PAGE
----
Five years is a long time. That said, I often forget the fact that 2 years of this has been in the midst of a pandemic. I also put a lot more energy into my day job, and worked my way up through three different positions in the library. Now I work in storytelling all day and have a consistent, steady paycheck that allowed me to get out of student loan debt, buy a safer car and a house, get married, and, most recently, begin a family with my husband. 

My life has flourished in many ways. 

But I’d be lying if I said it wasn’t depressing when I see folks talk about how long they had to query before they got a book deal (and it was only 2-3 years). I’ve been out here writing seriously for over a decade. My first novel came out in 2007, but my first modern book released in 2013. I’m coming up on the ten-year anniversary of Minutes Before Sunset, and that hurts some days. 

I still love that sword-yielding, Midwest paranormal romance more than I can say. 

Sometimes I pick it up just to remind myself of what I’m capable of producing.   

The truth is, though, I may never get another agent, let alone a book deal. 

But what else would I be doing with my freetime? 

I love writing. I (mostly) enjoy the pursuit of publication, and when I don’t, I put it down for a few days, weeks, or even months. And that’s okay, too. 

I could give up. Or I could keep trying and enjoy the ride. 

Right now, I currently have a few fulls of my middle grade verse novel out with agents who are giving me a shot, I am *this* close to querying my historical fantasy–the same novel that won the Authoress’s Secret Agent contest–and I have two other novels completely written that I’ve never queried either. Not to mention a handful of outlines and half-written projects that I could tackle any day. 

If I decide to self-publish or indie publish one day, those manuscripts will be there. But I’m not ready to give up. 

I want to keep trying, so I will–even if it takes another five (or more) years.

~SAT

Sometimes Writing That Book Was A Waste Of Time

20 Jun

Before you freak at the title, please know that the point of blogging titles is to get you here, and now you’re here, so voilà. 

That said, I really do believe writing a book can be a waste of time. Why is that such a controversial thing to say?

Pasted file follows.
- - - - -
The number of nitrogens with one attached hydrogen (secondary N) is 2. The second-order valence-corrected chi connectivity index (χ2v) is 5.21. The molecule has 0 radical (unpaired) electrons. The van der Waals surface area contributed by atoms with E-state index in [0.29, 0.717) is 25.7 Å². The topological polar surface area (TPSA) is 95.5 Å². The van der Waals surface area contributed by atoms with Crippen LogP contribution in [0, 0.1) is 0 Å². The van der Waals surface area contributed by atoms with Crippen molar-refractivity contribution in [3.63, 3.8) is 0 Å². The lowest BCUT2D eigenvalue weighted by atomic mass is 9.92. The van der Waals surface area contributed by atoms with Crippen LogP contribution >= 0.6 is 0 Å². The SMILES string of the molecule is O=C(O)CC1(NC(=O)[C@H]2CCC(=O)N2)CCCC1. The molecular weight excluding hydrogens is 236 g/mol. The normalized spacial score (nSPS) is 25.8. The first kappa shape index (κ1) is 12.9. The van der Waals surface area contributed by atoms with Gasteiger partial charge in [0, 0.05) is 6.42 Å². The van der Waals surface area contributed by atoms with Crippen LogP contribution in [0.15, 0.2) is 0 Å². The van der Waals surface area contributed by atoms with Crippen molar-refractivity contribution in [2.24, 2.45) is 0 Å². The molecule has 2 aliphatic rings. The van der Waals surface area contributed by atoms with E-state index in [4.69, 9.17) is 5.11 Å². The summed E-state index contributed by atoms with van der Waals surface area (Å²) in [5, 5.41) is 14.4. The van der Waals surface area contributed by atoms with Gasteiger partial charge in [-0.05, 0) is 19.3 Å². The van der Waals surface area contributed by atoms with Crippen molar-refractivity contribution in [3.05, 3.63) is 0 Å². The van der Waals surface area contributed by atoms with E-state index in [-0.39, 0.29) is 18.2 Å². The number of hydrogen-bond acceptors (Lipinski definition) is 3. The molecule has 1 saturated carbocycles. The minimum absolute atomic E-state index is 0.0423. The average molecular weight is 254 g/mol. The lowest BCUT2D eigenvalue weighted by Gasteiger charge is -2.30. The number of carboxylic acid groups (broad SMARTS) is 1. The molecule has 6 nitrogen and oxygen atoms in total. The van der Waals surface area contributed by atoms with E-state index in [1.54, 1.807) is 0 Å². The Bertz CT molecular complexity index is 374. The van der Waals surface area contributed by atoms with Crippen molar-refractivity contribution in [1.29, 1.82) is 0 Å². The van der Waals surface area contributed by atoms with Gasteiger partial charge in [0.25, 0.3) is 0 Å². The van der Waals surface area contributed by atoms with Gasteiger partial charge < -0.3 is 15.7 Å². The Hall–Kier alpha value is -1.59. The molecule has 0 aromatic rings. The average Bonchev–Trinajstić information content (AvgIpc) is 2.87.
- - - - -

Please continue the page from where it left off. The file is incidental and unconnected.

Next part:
I know that the publishing industry loves the sentiment of “every book teaches us something new about our writing!” And though that may be true, that doesn’t mean the time and effort we put into the project was equivalent to the lesson learned. It might not have been worth your time. There are, in fact, other projects you could’ve been pursuing with that time that might have had better results. 

Saying that shouldn’t be controversial. 

I’ve personally felt like I’ve wasted time on a project before (and recently). From late 2020 to late 2021, I worked on a science fiction novel for adults that just wasn’t working. I rewrote it three times with my agent at the time, before deciding enough was enough. I put it down. I haven’t opened it since, and I don’t miss it at all. I don’t even want to think about it. 

Sure, there were parts of it I loved. I mean, it was monsters in space. Who couldn’t have fun with that? The world building was interesting. My main character had dynamic qualities. But the manuscript lacked focus. Besides the fun pitch, I couldn’t really tell you what I was trying to do or why I was trying to do it. Maybe I can’t now because I’ve done my best to forget the experience so that I could move on. (Leaving projects unfinished once I’ve decided to pursue them is hard for me! It wasn’t easy to trunk it.) However, I also believe it was a project that lacked focus at its core. In fact, I started writing it as a rage piece. It was just supposed to be a place I went when I was angry to get out my frustrations. I never intended to pursue it. At some point, though, I convinced myself I should and, honestly, I really regret it. I not only regret the time I spent, but I feel guilty for all the beta readers who I brought on to try to help me with the work, including my agent at the time. I feel like I failed them and myself. Not because I eventually said no, but because I didn’t do so sooner.